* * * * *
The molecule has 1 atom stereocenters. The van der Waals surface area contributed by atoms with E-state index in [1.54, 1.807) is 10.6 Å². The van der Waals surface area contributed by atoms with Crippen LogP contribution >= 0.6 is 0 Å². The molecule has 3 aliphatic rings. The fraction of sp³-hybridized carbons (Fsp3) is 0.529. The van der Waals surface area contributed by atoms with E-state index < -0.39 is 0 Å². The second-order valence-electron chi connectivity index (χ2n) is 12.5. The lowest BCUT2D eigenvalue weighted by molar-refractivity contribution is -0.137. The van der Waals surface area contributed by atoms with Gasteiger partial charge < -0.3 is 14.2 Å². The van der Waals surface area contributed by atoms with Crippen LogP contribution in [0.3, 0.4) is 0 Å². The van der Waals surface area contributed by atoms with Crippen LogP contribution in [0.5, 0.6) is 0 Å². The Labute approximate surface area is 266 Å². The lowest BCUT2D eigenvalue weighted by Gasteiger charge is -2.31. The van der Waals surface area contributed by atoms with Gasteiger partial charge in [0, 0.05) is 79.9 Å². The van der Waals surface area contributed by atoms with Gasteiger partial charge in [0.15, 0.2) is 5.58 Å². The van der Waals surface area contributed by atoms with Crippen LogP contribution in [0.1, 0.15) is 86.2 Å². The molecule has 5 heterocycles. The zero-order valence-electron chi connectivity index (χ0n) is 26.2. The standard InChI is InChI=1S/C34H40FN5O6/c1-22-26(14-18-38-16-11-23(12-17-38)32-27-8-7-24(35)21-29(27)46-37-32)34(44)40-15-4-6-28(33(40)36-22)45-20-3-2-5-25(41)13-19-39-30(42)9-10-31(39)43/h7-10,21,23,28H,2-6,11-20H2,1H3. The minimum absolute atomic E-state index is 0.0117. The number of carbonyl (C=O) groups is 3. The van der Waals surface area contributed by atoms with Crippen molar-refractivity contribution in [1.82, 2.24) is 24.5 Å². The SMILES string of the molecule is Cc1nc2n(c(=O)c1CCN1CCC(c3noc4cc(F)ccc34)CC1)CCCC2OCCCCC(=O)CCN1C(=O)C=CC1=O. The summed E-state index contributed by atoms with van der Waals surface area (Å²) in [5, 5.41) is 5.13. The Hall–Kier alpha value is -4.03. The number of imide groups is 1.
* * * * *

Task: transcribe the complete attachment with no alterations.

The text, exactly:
The molecule has 1 atom stereocenters. The van der Waals surface area contributed by atoms with E-state index in [1.54, 1.807) is 10.6 Å². The van der Waals surface area contributed by atoms with Crippen LogP contribution >= 0.6 is 0 Å². The molecule has 3 aliphatic rings. The fraction of sp³-hybridized carbons (Fsp3) is 0.529. The van der Waals surface area contributed by atoms with E-state index < -0.39 is 0 Å². The second-order valence-electron chi connectivity index (χ2n) is 12.5. The lowest BCUT2D eigenvalue weighted by molar-refractivity contribution is -0.137. The van der Waals surface area contributed by atoms with Gasteiger partial charge < -0.3 is 14.2 Å². The van der Waals surface area contributed by atoms with Crippen LogP contribution in [0.3, 0.4) is 0 Å². The van der Waals surface area contributed by atoms with Crippen LogP contribution in [0.5, 0.6) is 0 Å². The Labute approximate surface area is 266 Å². The lowest BCUT2D eigenvalue weighted by Gasteiger charge is -2.31. The van der Waals surface area contributed by atoms with Gasteiger partial charge in [0, 0.05) is 79.9 Å². The van der Waals surface area contributed by atoms with Gasteiger partial charge in [0.15, 0.2) is 5.58 Å². The van der Waals surface area contributed by atoms with Crippen LogP contribution in [0.1, 0.15) is 86.2 Å². The molecule has 5 heterocycles. The zero-order valence-electron chi connectivity index (χ0n) is 26.2. The standard InChI is InChI=1S/C34H40FN5O6/c1-22-26(14-18-38-16-11-23(12-17-38)32-27-8-7-24(35)21-29(27)46-37-32)34(44)40-15-4-6-28(33(40)36-22)45-20-3-2-5-25(41)13-19-39-30(42)9-10-31(39)43/h7-10,21,23,28H,2-6,11-20H2,1H3. The minimum absolute atomic E-state index is 0.0117. The number of carbonyl (C=O) groups is 3. The van der Waals surface area contributed by atoms with Crippen molar-refractivity contribution in [1.82, 2.24) is 24.5 Å². The SMILES string of the molecule is Cc1nc2n(c(=O)c1CCN1CCC(c3noc4cc(F)ccc34)CC1)CCCC2OCCCCC(=O)CCN1C(=O)C=CC1=O. The summed E-state index contributed by atoms with van der Waals surface area (Å²) in [5, 5.41) is 5.13. The Hall–Kier alpha value is -4.03. The number of imide groups is 1.